Can SSDI Deny A Claim Because You Carry Private Insurance?

Having disability insurance can set your mind at ease, especially if you have both private disability insurance in combination with eligibility to file for a state or federal disability program like Social Security Disability. However, once you do file a claim, it's not unusual for insurers, including SSDI, to reject your claim. People often wonder if applying for both SSDI and a private claim can result in only one claim being accepted, but that's not the case. If you were rejected, the rejection likely has to do with a very different reason.

Technically, No

Receiving disability support from a claim filed with private insurance should not make you ineligible for support from Social Security Disability Insurance. SSDI is a public program that people can apply to regardless of current job type (though they do have to have a work history overall), while you're also eligible to file a claim with a private disability policy if you are a policy holder. Eligibility doesn't mean automatice acceptance of your claim, however.

Level of Disability

One possible reason for SSDI rejecting your claim while private insurance accepted it is that you did not prove, to SSDI's satisfaction, that the level of disability is permanent. SSDI is meant to help with permanent disability, where you can no longer do the duties of your old job and accommodations aren't possible. Private insurance is different; that can cover disability that is not permanent. For example, if you're going to be out of work due to your condition for a few months, and you can't work even with accommodations until you heal -- but you should heal within those few months -- then private disability insurance companies could approve your claim while SSDI denies it.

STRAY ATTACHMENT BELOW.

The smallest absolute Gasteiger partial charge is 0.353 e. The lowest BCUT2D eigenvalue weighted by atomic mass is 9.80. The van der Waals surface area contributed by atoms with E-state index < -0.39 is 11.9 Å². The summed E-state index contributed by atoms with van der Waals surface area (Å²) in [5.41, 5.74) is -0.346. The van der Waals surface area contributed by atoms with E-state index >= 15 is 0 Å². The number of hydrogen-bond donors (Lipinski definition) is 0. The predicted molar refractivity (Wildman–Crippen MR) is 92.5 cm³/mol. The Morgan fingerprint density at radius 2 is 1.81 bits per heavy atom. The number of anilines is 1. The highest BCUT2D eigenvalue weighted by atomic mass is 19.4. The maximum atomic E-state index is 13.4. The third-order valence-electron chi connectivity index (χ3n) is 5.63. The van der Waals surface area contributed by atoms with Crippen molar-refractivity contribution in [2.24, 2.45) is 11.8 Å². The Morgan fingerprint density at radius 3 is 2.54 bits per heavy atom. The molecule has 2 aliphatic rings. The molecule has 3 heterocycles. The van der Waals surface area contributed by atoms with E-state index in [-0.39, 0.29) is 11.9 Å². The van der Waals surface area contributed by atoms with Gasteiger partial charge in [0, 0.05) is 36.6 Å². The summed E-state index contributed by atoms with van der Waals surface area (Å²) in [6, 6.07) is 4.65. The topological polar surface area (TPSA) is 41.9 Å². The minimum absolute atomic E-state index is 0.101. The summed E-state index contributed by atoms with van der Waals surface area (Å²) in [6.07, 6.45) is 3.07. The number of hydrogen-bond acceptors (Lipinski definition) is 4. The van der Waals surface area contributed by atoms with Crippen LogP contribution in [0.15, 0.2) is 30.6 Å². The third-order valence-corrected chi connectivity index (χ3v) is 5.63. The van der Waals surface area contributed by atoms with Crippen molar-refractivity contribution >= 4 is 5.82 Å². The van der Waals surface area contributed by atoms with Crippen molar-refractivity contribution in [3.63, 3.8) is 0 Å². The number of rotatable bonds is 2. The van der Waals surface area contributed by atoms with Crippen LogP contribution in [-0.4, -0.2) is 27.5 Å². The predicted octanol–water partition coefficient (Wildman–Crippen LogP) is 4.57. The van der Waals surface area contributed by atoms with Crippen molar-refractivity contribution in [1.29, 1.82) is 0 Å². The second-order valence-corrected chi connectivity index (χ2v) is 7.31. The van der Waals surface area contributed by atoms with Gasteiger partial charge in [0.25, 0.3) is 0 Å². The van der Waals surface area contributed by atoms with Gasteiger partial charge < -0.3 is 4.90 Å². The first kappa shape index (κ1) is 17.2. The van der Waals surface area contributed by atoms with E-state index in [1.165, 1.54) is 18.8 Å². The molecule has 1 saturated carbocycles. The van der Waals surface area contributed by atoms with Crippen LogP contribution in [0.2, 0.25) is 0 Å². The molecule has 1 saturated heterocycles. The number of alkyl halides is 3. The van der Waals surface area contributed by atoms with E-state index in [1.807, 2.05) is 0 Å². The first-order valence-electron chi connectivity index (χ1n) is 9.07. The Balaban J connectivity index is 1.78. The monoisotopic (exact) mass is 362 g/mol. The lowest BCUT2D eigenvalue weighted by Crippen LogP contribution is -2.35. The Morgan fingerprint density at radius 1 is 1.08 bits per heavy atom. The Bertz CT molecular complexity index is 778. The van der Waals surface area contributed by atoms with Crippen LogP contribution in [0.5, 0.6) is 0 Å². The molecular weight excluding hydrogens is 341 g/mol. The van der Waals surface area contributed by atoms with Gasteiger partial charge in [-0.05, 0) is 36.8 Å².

Who Claimed You Were Disabled?

The medical exams that form the basis of your applications could be another sticking point. It's possible that SSDI (or your private insurance company) didn't agree with what the doctor decided. This can be a difficult situation as your private insurance company may have made you see a particular doctor instead of your own (so you're not familiar with how good that doctor is, or if the doctor misdiagnosed you as having a temporary disability instead of permanent).

A denial by either SSDI, a private company, or both isn't the end of the road. Should you be denied, you can begin the appeals process. However, you need a lawyer to help you through the process because your application for an appeal has to follow guidelines exactly. You risk a second denial otherwise. And these appeals can take a long time -- you want to get an acceptance as soon as possible.